Loto-Québec Halts Casino Plans for Montreal
An initiative to add a new casino in Montreal and create jobs has disintegrated just as it was about to reach the final stage. Loto-Québec, the state-run gaming operator in Canada’s province of Quebec, has taken back its proposal to establish a mini-casino in downtown Montreal.
No Room for New Casino
The casino was proposed near the Bell Centre, a multi-purpose arena and home to the NHL’s Montreal Canadiens. Loto-Québec reversed course on the project following disapproval from the Public Health of Montreal. The announcement was made on Tuesday.
The casino would have offered an array of amenities such as slot machines, sports betting kiosks and poker tables. Notably, even if one were attending an event in the Bell Center, the opportunity to experience the casino would not require leaving the premises and venturing onto the street.Related: Building Work Starts on Ottawa's Hard Rock Hotel & Casino
During a Radio-Canada interview on Monday, Dr. Mylène Drouin, the director of public health in Montreal, unveiled her disdain for the project. She cautioned that the establishment of a compact casino in the heart of the city would introduce a considerable risk to a vulnerable population in terms of exposure to gambling.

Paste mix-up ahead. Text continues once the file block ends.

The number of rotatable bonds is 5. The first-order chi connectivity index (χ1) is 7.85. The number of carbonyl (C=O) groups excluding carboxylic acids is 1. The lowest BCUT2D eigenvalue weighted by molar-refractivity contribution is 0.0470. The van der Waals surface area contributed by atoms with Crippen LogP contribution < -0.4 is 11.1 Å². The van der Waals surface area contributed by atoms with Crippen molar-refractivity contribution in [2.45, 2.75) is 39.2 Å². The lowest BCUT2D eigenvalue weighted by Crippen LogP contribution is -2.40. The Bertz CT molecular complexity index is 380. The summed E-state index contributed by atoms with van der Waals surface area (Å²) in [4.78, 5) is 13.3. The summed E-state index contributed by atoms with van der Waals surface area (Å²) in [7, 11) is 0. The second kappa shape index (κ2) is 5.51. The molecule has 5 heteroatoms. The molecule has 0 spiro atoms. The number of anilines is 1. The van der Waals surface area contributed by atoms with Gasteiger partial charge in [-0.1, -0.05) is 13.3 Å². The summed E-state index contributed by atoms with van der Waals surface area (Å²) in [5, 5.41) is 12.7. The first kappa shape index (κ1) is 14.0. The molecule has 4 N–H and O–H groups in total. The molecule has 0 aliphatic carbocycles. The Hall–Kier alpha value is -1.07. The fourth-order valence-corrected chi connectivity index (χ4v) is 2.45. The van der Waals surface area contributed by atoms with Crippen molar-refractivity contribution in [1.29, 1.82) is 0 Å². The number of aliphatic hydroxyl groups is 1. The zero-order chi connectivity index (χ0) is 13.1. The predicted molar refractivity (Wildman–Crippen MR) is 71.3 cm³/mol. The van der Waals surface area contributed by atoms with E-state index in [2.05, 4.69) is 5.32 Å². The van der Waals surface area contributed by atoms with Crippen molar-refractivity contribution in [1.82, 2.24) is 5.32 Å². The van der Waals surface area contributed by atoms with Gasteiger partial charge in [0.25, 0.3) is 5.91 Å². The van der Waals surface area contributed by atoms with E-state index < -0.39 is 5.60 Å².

Loto-Québec acknowledged, through its official statement, that it recognized the potential dangers associated with games of chance, particularly video lottery terminals (VLT). It also expressed its disappointment toward the missed potential while acknowledging the public health advice.
The operator viewed the opportunity as a chance to improve Montreal’s gaming environment. It would have limited access to games of chance in “distressed areas” of Montreal by eliminating 600 VLTs from various bars across the city.
Disastrous Consequences for Montreal
Strong opposition to the project was voiced in April by numerous community members and participants of the neighborhood table located in the Sud-Ouest district of Montreal, as well as residents from the Peter-McGill neighborhood within the Ville-Marie district.
They argued that Loto-Québec’s plan wouldn’t change anything, as the Bell Centre is located in one of the same “distressed” areas. They added that the development of a casino in downtown Montreal would have “disastrous consequences” on the local population.
Previously, there was a plan to build the casino at the Peel Basin, an area that has been undergoing revitalization efforts for years. However, when it was proposed in 2006, the plan was rejected for the same reasons.
Loto-Québec hasn’t indicated if it will seek alternative sites. However, it is likely already exploring new locations.